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Author Woods makes many interesting revelations in latest book on Toronto Argonauts

TORONTO — When Bruce McNall purchased the Toronto Argonauts with hockey star Wayne Gretzky and comedian John Candy in 1991, helping save the CFL wasn't his primary goal. Bringing an NFL franchise into Rogers Centre — then known as SkyDome — was.

TORONTO — When Bruce McNall purchased the Toronto Argonauts with hockey star Wayne Gretzky and comedian John Candy in 1991, helping save the CFL wasn't his primary goal.

Bringing an NFL franchise into Rogers Centre — then known as SkyDome — was.

It's one of many interesting revelations outlined by author/CFL historian Paul Woods in his book "Year of the Rocket: John Candy, Wayne Gretzky a Crooked Tycoon and the Craziest Season in Football History." In it, McNall confirmed he'd spoken with Art Modell, the former owner of the Cleveland Browns, about possibly moving his club to Toronto.

The Browns eventually relocated to Baltimore, where they became the Ravens. But McNall says in the book at one time he had Modell convinced to come to Toronto.

"Toronto being the largest metropolitan city in North America that didn't have an NFL franchise, I thought that would make a lot of sense," McNall said in the book.

But Woods, a longtime journalist with The Canadian Press, writes the plan fell through "because NFL owners thought it might damage the Buffalo Bills, located just a couple of hours from Toronto."

Added McNall: "Buffalo's a small little dirt town. Toronto's a major city, for God's sake. Modell and I really worked on it for along time (but) we could never get over the damn hump. I just couldn't overcome the Buffalo issue."

McNall also said he never divulged his NFL plans to either Gretzky or Candy.

McNall, Gretzky and Candy made headlines in 1991 with the purchase of the Argos. Months later, the CFL club sent shock waves through the football world by signing receiver Raghib (Rocket) Ismail — the former Notre Dame star projected to go first overall in the NFL draft _ to a four-year, US$26.2-million deal — $18.2 million guaranteed — that made him the game's highest-paid player.

Ismail helped Toronto post a CFL-best 13-5 record and his 87-yard kickoff return TD anchored the club's 36-21 Grey Cup win over Calgary. But after the franchise missed the playoffs in 1992, Ismail left for the NFL. The Argos were sold following the '93 campaign.

In December, 1993, McNall pleaded guilty to five counts of conspiracy and fraud and admitted to bilking six banks out of US$236 million. He was sentenced to 70 months in prison.

Other interesting revelations in the book include:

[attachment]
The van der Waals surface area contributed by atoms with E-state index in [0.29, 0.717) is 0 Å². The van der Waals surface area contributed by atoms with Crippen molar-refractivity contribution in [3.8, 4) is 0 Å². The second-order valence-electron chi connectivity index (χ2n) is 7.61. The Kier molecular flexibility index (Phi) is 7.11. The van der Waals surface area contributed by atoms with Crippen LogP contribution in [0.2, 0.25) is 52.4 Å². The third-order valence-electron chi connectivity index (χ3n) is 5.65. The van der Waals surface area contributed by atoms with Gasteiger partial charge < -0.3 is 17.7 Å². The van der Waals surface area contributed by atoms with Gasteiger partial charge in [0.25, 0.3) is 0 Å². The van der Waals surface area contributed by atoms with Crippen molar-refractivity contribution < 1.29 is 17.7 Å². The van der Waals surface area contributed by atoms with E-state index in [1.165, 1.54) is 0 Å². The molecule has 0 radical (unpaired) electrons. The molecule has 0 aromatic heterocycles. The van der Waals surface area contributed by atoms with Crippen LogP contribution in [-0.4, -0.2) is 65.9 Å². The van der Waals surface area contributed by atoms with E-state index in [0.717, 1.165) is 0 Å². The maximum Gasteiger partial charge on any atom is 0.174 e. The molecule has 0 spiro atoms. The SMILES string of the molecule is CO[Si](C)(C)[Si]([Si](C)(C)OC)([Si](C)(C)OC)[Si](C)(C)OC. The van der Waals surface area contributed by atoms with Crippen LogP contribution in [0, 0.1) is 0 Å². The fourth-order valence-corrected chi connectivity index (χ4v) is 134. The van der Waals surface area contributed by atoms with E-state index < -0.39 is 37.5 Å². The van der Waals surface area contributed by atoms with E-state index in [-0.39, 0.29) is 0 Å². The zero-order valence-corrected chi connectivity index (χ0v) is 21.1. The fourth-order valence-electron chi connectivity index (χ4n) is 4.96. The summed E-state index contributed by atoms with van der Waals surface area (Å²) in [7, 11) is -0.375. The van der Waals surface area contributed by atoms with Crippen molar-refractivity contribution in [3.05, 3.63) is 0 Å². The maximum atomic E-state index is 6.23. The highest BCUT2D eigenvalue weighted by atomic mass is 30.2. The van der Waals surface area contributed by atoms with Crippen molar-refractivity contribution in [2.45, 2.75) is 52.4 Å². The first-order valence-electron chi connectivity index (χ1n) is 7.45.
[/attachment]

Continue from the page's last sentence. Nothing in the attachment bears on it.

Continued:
— When the McNall, Gretzky and Candy purchase offer went before the CFL's board of governors for consideration, Woods writes an unidentified governor suggested the league due its due diligence on McNall. But Phil Kershaw, the former Saskatchewan Roughriders president who was at the meeting, countered, 'We all said, 'Oh you can't do that.' The feeling in the room was, 'What if we insult this guy's intelligence and ego by making him prove his financial worth? He'll be very upset.' We saw Bruce McNall and all the glamour and glitz that he brought as a salvation during a time in the league."

— One standout moment of the '91 Grey Cup game was a beer can that was thrown from the stands landing precariously close to Ismail's feet during his kickoff return TD. Woods actually tracked down the spectator who threw the beer — the person spoke on the condition of anonymity and went by the name of Oswald. Woods wrote the fan grew up in Winnipeg but moved to Calgary and was cheering for Stampeders. He never planned to throw the can, adding it was a spur-of-the-moment decision 'based on a flood of thoughts and emotions." After the game, Ismail laughed the incident off, adding when he played for Notre Dame at Tennessee, fans there would "throw Jack Daniels bottles at us."

— Woods writes that when McNall was in jail, he negotiated special treatment in exchange for hockey memorabilia brought in by Gretzky and Luc Robitaille, both loyal friends. Woods also wrote that McNall even faked an alcohol addiction to get into a more comfortable prison.

— When McNall gave instructions to an Argos official to find a new buyer for the club, he also said not to tell Candy. When the comedian-actor finally learned the franchise was on the block, Woods writes, 'Candy briefly toyed with the idea of putting together an ownership group of his own.' But it appears Candy couldn't find a suitable partner and couldn't afford to take the lead himself. Shortly after learning the team was being sold, Candy died of an apparent heart attack in Mexico while filming "Wagons East," a Western/comedy. The Argos were sold two months later.

This report by The Canadian Press was first published Oct. 15, 2021.

Dan Ralph, The Canadian Press

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